Major Revision of Existing Regulation
Minor/Technical Revision of Existing Regulation
Reaffirmation of Existing Regulation
I. OBJECTIVE & PURPOSEIt is the objective of the University to acquire quality goods and services within reasonable or required time frames, while promoting fair and open competition in the public procurement process. The process shall reduce the appearance and opportunity for favoritism, ensure that contracts are awarded equitably and economically, and establish effective management oversight in the acquisition of commodities and contractual services, in order to preserve the integrity of public purchasing and contracting. The opportunity to bid on University contracts is a privilege, not a right. II. STATEMENT OF REGULATION (1) Regulation. The University is authorized to adopt regulations establishing basic criteria related to procurement, including procedures and practices to be used in acquiring commodities and contractual services, as follows:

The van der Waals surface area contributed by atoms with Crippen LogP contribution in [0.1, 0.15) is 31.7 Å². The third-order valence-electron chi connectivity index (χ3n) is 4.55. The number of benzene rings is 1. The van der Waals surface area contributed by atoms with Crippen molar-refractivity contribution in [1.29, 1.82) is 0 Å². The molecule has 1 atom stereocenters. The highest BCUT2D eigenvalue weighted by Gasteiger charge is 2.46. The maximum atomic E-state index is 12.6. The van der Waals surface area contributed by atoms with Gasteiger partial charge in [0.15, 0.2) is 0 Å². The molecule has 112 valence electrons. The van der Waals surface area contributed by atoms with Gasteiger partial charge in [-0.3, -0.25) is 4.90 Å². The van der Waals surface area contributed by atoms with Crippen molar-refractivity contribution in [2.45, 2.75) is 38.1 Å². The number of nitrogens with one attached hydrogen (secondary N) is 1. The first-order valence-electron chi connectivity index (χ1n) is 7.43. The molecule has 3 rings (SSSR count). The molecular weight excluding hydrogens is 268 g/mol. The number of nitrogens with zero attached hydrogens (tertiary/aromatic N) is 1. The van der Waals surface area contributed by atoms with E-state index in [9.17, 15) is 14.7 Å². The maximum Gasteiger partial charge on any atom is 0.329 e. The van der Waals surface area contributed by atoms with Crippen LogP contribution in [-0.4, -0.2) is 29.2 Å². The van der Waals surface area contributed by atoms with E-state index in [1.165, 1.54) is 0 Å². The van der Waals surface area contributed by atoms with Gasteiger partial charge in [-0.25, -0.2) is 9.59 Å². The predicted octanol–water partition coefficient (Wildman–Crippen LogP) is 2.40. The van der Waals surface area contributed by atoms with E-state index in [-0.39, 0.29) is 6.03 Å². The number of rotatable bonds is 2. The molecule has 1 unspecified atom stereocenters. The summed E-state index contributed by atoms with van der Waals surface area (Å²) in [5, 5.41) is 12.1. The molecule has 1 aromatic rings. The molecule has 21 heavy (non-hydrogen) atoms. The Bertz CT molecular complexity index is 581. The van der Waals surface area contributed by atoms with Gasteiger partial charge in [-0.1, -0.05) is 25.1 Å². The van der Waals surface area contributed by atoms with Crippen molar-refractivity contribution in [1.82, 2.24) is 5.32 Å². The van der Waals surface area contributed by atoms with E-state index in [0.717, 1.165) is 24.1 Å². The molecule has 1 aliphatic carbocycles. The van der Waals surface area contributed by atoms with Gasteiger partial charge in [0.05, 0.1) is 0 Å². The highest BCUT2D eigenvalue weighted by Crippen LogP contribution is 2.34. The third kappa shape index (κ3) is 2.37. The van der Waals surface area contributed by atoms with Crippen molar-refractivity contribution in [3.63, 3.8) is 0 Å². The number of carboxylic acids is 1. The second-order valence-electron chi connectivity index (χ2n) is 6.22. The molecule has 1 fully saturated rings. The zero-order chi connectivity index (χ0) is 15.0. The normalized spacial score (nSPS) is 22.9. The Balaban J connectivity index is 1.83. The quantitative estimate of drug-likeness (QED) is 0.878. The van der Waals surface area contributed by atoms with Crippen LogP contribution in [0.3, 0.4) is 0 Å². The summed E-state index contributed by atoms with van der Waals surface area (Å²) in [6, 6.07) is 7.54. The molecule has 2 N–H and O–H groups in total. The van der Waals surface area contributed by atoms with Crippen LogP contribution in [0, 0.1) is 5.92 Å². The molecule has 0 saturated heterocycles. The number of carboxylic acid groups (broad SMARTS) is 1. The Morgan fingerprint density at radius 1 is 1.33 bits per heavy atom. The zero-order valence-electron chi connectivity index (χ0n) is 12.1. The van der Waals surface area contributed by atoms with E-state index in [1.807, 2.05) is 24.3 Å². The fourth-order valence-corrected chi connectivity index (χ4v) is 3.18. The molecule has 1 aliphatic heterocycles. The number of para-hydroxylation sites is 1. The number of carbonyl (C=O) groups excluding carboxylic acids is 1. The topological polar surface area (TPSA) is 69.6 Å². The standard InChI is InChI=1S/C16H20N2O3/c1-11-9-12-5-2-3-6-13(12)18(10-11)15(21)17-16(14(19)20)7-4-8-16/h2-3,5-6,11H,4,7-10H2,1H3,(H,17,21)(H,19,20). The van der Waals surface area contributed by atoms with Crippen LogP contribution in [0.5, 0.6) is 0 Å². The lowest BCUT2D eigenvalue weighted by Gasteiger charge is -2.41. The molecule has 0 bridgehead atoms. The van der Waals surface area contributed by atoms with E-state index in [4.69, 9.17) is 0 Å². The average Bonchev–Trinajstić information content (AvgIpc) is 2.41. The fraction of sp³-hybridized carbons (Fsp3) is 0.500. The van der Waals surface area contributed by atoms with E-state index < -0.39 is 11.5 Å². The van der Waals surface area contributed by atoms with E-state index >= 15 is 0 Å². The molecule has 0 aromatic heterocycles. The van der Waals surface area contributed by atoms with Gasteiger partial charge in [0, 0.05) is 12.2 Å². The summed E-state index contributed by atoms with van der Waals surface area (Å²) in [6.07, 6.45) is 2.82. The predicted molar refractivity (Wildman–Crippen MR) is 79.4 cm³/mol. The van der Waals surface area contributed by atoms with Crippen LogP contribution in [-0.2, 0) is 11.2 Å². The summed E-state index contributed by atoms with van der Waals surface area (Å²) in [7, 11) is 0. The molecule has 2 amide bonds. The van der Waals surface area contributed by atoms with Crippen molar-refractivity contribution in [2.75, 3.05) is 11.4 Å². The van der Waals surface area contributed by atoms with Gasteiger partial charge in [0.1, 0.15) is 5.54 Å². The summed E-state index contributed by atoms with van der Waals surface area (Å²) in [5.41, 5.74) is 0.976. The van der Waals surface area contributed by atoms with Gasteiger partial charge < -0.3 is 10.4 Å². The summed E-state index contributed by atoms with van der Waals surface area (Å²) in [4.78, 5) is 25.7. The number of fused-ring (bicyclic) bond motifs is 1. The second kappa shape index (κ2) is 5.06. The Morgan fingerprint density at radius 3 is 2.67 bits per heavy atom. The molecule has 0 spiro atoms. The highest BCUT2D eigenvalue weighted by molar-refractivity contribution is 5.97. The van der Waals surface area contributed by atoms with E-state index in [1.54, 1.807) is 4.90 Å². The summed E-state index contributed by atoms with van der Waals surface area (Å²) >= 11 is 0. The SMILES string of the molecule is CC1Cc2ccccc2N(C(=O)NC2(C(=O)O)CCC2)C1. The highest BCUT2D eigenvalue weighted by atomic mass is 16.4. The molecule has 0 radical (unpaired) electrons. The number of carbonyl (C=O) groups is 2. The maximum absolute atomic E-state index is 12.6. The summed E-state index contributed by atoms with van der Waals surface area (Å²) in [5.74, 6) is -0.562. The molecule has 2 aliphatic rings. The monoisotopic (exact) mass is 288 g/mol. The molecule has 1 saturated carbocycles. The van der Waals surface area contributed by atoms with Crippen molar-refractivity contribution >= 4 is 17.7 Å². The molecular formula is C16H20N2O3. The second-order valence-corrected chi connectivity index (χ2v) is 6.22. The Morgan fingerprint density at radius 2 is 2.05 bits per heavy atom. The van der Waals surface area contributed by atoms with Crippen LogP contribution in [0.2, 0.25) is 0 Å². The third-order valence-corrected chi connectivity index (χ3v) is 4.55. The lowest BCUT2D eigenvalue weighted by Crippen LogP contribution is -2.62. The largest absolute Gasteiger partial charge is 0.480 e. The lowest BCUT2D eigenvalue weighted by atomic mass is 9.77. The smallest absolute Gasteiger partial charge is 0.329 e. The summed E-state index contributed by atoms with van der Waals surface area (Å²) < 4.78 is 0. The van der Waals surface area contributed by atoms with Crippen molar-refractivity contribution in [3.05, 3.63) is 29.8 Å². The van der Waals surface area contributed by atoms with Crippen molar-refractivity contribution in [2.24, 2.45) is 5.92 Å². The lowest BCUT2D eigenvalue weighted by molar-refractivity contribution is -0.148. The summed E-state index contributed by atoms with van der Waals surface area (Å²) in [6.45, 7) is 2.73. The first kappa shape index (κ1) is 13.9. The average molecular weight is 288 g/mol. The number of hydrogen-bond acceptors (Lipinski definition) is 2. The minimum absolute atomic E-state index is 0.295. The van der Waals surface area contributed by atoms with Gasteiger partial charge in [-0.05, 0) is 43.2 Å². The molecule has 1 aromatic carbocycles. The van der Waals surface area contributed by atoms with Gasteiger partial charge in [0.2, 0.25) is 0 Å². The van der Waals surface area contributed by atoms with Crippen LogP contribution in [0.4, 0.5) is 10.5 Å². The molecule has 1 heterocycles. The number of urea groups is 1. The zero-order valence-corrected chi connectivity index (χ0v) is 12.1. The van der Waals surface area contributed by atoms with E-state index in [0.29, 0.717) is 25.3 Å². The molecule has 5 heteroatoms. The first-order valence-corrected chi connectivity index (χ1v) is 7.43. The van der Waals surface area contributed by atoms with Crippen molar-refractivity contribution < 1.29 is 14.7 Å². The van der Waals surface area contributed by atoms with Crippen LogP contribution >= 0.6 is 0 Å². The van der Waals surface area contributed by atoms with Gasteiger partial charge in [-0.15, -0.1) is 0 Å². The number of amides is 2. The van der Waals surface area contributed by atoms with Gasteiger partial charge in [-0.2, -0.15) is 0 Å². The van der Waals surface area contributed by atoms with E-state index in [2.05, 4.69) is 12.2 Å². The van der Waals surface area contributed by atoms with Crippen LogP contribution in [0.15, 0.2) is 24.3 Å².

(a) Removing any contractor from the University’s competitive vendor list that fails to fulfill any of its duties specified in a contract with the University and to reinstate any such contractor when satisfied that further instances of default will not occur. (b) Planning and coordinating purchases in volume and negotiating and executing agreements and contracts for commodities and contractual services under which the University may make purchases. (c) Evaluating, approving, and utilizing contracts let by any State of Florida agency or department, the Federal Government, other states, political subdivisions, not-for-profit cooperatives or consortia, or any independent college or university for the procurement of commodities and contractual services, when it is determined to be cost-effective and in the best interest of the University, to make purchases under contracts let by such other entities. The University shall review existing consortia and cooperative contracts to identify potential savings and, if there is the potential for savings, enter into new consortia and cooperative contracts to achieve the savings, with the goal of achieving a five-percent savings on existing contract prices. (d) Awarding contracts for commodities and contractual services to multiple suppliers, if it is determined to be in the best interest of the University. Such awards may be on a University, regional or State University System-wide basis and the contracts may be for multiple years. (e) Rejecting or canceling any or all competitive solicitations when determined to be in the best interest of the University. (f) Barring any vendor from doing business with the University for demonstrated cause, including previous unsatisfactory performance. (g) Prohibiting University employees and University direct support organization employees participating on a procurement selection committee for commodities or services from soliciting donations from responding vendors during the selection process, except for donations or other benefits expressly stated in the procurement document. (2) Competitive Solicitation Threshold. The competitive solicitation threshold is $75,000 (the “Competitive Solicitation Threshold”) for the purchase of commodities or contractual services. (a) When only one response is received to the competitive solicitation for commodities or contractual services that exceed the Competitive Solicitation Threshold, the University may review the solicitation responses to determine if a second call for a competitive solicitation is in the best interest of the University. If it is determined that a second call would not serve a useful purpose, the University may proceed with the acquisition. (b) The purchase of commodities and contractual services shall not be divided to avoid the requirement of competitive solicitation. (3) Preferences for Florida-Based Vendors.(a) Preferences for Personal Property. When the University awards a contract to purchase personal property, other than printing, by competitive solicitation pursuant to paragraph (2) of this regulation, a preference shall be provided to vendors with a principal place of business in Florida (such vendors hereinafter referred to as “Resident Vendors”) as follows: 1. If the responsible and responsive vendor that submits the lowest bid, the most advantageous proposal, or the best value reply is one whose principal place of business is outside of Florida and is in a state or political subdivision thereof that grants a preference for the same purchase to a vendor in such state or political subdivision, as applicable, then the University shall grant the same preference to the responsible and responsive Resident Vendor with the lowest bid received pursuant to an Invitation to Bid, the most advantageous proposal received pursuant to a Request for Proposals, or the best value reply received pursuant to an Invitation to Negotiate.2. With respect to Invitations to Bid, if the lowest responsible and responsive bid is from a vendor whose principal place of business is in a state that does not grant a preference for the purchase to a vendor in such state, then the University shall grant a preference in the amount of five percent (5%) to the lowest responsible and responsive Resident Vendor. 3. For vendors whose principal place of business is outside of Florida, such vendors must, at the time of submitting its bid, proposal or reply, provide a written opinion from a licensed attorney in its state specifying: (a) the preferences(s) granted by the state or political subdivision, as applicable, under the laws of that state to vendors whose principal place of business is in that state or political subdivision; and (b) how the preference is calculated. The failure to submit the written opinion may be waived as non-material if all vendors responding to the solicitation have principal places of business outside of Florida. 4. The vendor’s principal place of business, as represented by the vendor in its bid or reply, may be relied upon by the University without further inquiry. If the University determines that a vendor has misrepresented its principal place of business, the vendor’s bid, proposal or reply shall be rejected. 5. For the purpose of paragraph (3)(a), “personal property” shall be defined as goods and commodities, but not real estate, intellectual property or services.(b) Preferences for Printing. When the University purchases printed materials by competitive solicitation pursuant to paragraph (2) of this regulation, a preference shall be provided Resident Vendors as follows: 1. If the lowest responsible and responsive bid received pursuant to an Invitation to Bid is from a vendor whose principal place of business is outside of Florida, then the University shall grant a preference to the lowest responsible and responsive Resident Vendor in the amount of five percent (5%) if the University has determined that the printing can be performed by the Resident Vendors at a level of quality comparable to that obtainable from the vendor submitting the lowest bid whose principal place of business is outside of Florida. 2. For purposes of subparagraph 3(b)(1), the level of quality shall be determined by whether a vendor satisfies the minimum specification requirements as set forth in the Invitation to Bid . (c) Method of Calculating Five Percent Preference. If the competitive solicitation is an Invitation to Bid, then an amount equal to five percent (5%) of the total base bid and any alternates shall be deducted from the base bid and alternates, as applicable, of the lowest responsible and responsive Resident Vendor’s bid. (d) Determining a Vendor’s Principal Place of Business. A vendor’s “principal place of business” is determined as follows: 1. If the vendor is an individual or a sole proprietorship, then its “principal place of business” is in the state where the vendor’s primary residence is located. 2. If the vendor is a business organization, then its “principal place of business” is in the state where the majority of the vendor’s executive officers direct the management of the vendor’s business affairs.(e) Federally Funded Projects. Purchases made to perform specific obligations under federally funded projects shall not be subject to this preference requirement to the extent the application of a preference is not allowed under applicable federal law or regulation. (4) Exceptional Purchases. The University is authorized to make exceptional purchases of commodities or contractual services as follows: (a) Purchase of Products with Recycled Content. The University may establish a program to encourage the purchase and use of products and materials with recycled content and postconsumer recovered material. (b) Purchase of Private Attorney Services. Written approval from the Attorney General is not required for private attorney services acquired by the University. (c) Purchase of Insurance. The University shall have the authority to purchase insurance as deemed necessary and appropriate for the operation and educational mission of the University. (d) Purchase of Printing. However, if the University determines that it is in the best interests of the University to purchase printed materials through a competitive solicitation process, the preference provision in paragraph (3)(b) shall apply. (5) Purchases from Contractors Convicted of Public Entity Crimes. The University shall not accept a competitive solicitation from or purchase commodities or contractual services from a person or affiliate who has been convicted of a public entity crime and has been placed on the State of Florida’s convicted vendor list for a period of 36 months from the date of being added to the convicted vendor list. (6) Competitive Solicitation Exceptions. The following types of purchasing actions, and commodities and contractual services purchases are not subject to the competitive solicitation process: (a) Emergency Purchases. When the University President or his/her designee determines, in writing, that the delay due to the competitive solicitation process is an immediate danger to the public health or safety or the welfare of the University, including University tangible and/or intangible assets; or would otherwise cause significant injury or harm not in the best interest of the University, the University may proceed with the procurement of commodities or contractual services without a competitive solicitation. (b) Sole Source Purchases. Commodities or contractual services available from a single source may be exempted from the competitive solicitation process. (c) Purchases from Contracts and Negotiated Annual Price Agreements established by the State of Florida, other governmental entities, other Universities in the State University System, or other independent colleges and universities are not subject to further competitive solicitation. (d) The following listed commodities and services are not subject to competitive solicitation: 1. Artistic services; 2. Academic reviews; 3. Lectures; 4. Auditing services; 5. Legal services, including attorney, paralegal, expert witness, appraisal, arbitrator or mediator services; 6. Health services involving examination, diagnosis, treatment, prevention, medical consultation or administration. Prescriptive assistive devices for medical, developmental or vocational rehabilitation including, but not limited to prosthetics, orthotics, wheelchairs and other related equipment and supplies, provided they are purchased on the basis of an established fee schedule or by a method that ensures the best price, taking into consideration the needs of the client; 7. Services provided to persons with mental or physical disabilities by not-for-profit corporations organized under the provisions of s. 501(c)(3) of the Internal Revenue Code or services governed by the provisions of the Office of Management and Budget Circular A-122; 8. Medicaid services delivered to an eligible Medicaid recipient by a health care provider who has not previously applied for and received a Medicaid provider number from the Department of Children and Family Services. This exception will be valid for a period not to exceed 90 days after the date of delivery to the Medicaid recipient and shall not be renewed; 9. Family placement services; 10. Training and education services; 11. Advertising; 12. Services or commodities provided by governmental agencies, another University in the State University System, direct support organizations of the University, political subdivisions or other independent colleges and universities; 13. Programs, conferences, workshops, continuing education events or other university programs that are offered to the general public for which fees are collected to pay all expenses associated with the event or program; 14. Purchases from firms or individuals that are prescribed by state or federal law, or specified by a granting agency; 15. Regulated utilities and government franchised services; 16. Regulated public communications, except long distance telecommunication services or facilities; 17. Extension of an existing contract; 18. Renewal of an existing contract if the terms of the contract specify renewal option(s); 19. Purchases from an Annual Certification List developed by the University; 20. Purchases for resale; 21. Accounting Services; 22. Contracts or services provided by not-for-profit support and affiliate organizations of the University, direct support organizations, health support organizations and faculty practice plans; 23. Implementation/programming/training services available from owner of copyrighted software or its contracted vendor; or 24. Purchases of materials, supplies, equipment, or services for instructional or sponsored research purposes when a director of sponsored research or designee certifies that, in a particular instance, it is necessary for the efficient or expeditious prosecution of a research project in accordance with sponsored research procedures or to attain the instructional objective. (7) Vendors Excluded from Competition. In order to ensure objective contractor performance and eliminate unfair competitive advantage, contractors that develop or draft specifications, requirements, statements of work, Invitations to Bid, Request for Proposals and/or Invitations to Negotiate shall be excluded from competing for such procurements. (8) Standard of Conduct. It shall be a breach of ethical standards for any employee of a University to accept, solicit, or agree to accept a gratuity of any kind, form or type in connection with any contract for commodities or services. It shall also be a breach of ethical standards for any potential contractor to offer an employee of the University a gratuity of any kind, form or type to influence the development of a contract or potential contract for commodities or services. Authority: Section 7(d) Art. IX, Fla. Const.; History—New. Approved by BOT October 15, 2013.